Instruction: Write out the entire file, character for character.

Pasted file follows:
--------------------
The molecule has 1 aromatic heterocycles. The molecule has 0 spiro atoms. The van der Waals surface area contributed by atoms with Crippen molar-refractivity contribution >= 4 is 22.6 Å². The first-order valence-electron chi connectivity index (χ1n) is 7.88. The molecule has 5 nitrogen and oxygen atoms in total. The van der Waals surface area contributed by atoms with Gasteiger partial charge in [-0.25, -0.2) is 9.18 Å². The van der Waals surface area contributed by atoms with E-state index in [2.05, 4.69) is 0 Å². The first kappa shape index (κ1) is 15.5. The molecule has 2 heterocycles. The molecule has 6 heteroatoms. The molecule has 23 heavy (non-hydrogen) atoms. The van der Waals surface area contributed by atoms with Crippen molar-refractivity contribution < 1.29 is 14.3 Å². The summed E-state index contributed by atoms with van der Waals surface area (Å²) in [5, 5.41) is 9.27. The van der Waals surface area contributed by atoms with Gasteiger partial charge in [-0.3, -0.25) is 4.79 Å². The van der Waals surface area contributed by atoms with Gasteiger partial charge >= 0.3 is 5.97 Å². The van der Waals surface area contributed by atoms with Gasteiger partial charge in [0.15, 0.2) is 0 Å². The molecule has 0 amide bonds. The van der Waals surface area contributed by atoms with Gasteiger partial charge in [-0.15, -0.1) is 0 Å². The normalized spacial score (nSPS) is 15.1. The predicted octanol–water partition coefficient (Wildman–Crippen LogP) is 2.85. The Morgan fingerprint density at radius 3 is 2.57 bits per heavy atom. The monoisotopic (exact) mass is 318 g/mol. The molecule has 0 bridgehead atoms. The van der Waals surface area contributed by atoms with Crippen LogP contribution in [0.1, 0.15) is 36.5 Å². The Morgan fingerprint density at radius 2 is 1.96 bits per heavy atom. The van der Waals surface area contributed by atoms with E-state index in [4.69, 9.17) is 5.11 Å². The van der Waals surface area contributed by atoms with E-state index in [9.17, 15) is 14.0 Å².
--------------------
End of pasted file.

The molecule has 1 aromatic heterocycles. The molecule has 0 spiro atoms. The van der Waals surface area contributed by atoms with Crippen molar-refractivity contribution >= 4 is 22.6 Å². The first-order valence-electron chi connectivity index (χ1n) is 7.88. The molecule has 5 nitrogen and oxygen atoms in total. The van der Waals surface area contributed by atoms with Gasteiger partial charge in [-0.25, -0.2) is 9.18 Å². The van der Waals surface area contributed by atoms with E-state index in [2.05, 4.69) is 0 Å². The first kappa shape index (κ1) is 15.5. The molecule has 2 heterocycles. The molecule has 6 heteroatoms. The molecule has 23 heavy (non-hydrogen) atoms. The van der Waals surface area contributed by atoms with Crippen molar-refractivity contribution < 1.29 is 14.3 Å². The summed E-state index contributed by atoms with van der Waals surface area (Å²) in [5, 5.41) is 9.27. The van der Waals surface area contributed by atoms with Gasteiger partial charge in [-0.3, -0.25) is 4.79 Å². The van der Waals surface area contributed by atoms with Gasteiger partial charge >= 0.3 is 5.97 Å². The van der Waals surface area contributed by atoms with Gasteiger partial charge in [0.15, 0.2) is 0 Å². The molecule has 0 amide bonds. The van der Waals surface area contributed by atoms with Gasteiger partial charge in [-0.15, -0.1) is 0 Å². The normalized spacial score (nSPS) is 15.1. The predicted octanol–water partition coefficient (Wildman–Crippen LogP) is 2.85. The Morgan fingerprint density at radius 3 is 2.57 bits per heavy atom. The monoisotopic (exact) mass is 318 g/mol. The molecule has 0 bridgehead atoms. The van der Waals surface area contributed by atoms with Crippen LogP contribution in [0.1, 0.15) is 36.5 Å². The Morgan fingerprint density at radius 2 is 1.96 bits per heavy atom. The van der Waals surface area contributed by atoms with E-state index in [4.69, 9.17) is 5.11 Å². The van der Waals surface area contributed by atoms with E-state index in [9.17, 15) is 14.0 Å².